The response to this from affected colleagues is also fairly consistent. They constantly run down the person for a lack of work ethic, commitment or even manners. The mistake with this view is that we look at the scenario from an isolated perspective. Little or no attention is given to what actually triggers the other person to act in this particular manner. Often we are the ones who are viewed as difficult individuals from the other person’s perspective. Not taking into account that our personal biases or value systems may be very different from those of others we make critical errors. 

Here are a couple of pointers to help you in correctly understanding the situation at hand:

1. Personal Perspective: One of the most important factors when dealing with difficult people and situations is to first understand our own attitude towards the person or situation. Does one always take a particular stance when dealing with a particular type of person? Is this triggered by one’s own personal biases or past experiences? If there is a consistent and apparent pattern with our behavior it may in fact be making it difficult for other people to work with us, this above all, needs to be corrected first.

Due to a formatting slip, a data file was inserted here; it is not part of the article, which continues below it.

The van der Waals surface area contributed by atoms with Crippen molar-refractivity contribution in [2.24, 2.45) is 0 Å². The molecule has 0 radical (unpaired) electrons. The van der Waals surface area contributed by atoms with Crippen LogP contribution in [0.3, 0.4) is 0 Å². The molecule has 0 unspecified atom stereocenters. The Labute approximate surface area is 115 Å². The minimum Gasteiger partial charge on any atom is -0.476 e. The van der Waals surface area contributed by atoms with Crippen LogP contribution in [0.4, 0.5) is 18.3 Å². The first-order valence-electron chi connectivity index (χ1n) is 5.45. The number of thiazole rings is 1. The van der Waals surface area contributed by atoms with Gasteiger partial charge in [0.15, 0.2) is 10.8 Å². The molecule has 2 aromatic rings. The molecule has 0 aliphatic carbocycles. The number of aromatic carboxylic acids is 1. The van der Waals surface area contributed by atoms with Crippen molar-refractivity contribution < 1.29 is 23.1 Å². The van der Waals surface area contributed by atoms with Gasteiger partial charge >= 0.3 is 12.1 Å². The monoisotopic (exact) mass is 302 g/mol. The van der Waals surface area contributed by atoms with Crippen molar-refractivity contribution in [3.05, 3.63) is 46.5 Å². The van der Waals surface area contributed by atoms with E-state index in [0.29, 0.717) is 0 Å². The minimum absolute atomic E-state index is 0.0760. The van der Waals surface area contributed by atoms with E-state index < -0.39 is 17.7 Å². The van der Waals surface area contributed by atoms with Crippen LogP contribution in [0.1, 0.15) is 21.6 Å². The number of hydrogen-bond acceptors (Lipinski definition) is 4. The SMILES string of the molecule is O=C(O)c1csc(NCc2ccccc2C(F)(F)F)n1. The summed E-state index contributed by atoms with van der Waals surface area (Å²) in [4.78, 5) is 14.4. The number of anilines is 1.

2. Others Perspective: Next we need to assess why another person is acting difficult. What were the factors that triggered their altered behavior? Going back to the ‘The Apprentice’ example with Omarosa and Piers, one can clearly see that Piers has a biased stance towards Omarosa because she was not a celebrity. As project manager he linked performance solely to the amount of money that every team member could raise for the task. Since this was undoubtedly Omarosa’s weak spot, she felt she was being exploited, and this caused her to become very challenging to manage. In all situations we need to establish where the other person is coming from, to understand them better.

3. External Factors: We have to be vigilant about external factors that trigger particular situations or attitudes from an individual. This comes back to the point where we need to be able to look at the larger picture and understand the cause of such behavior. Many a time it could be a new boss or major changes in the company. Either way, in order to deal effectively with a given situation these considerations need to be taken into account to do so in the most effective manner possible.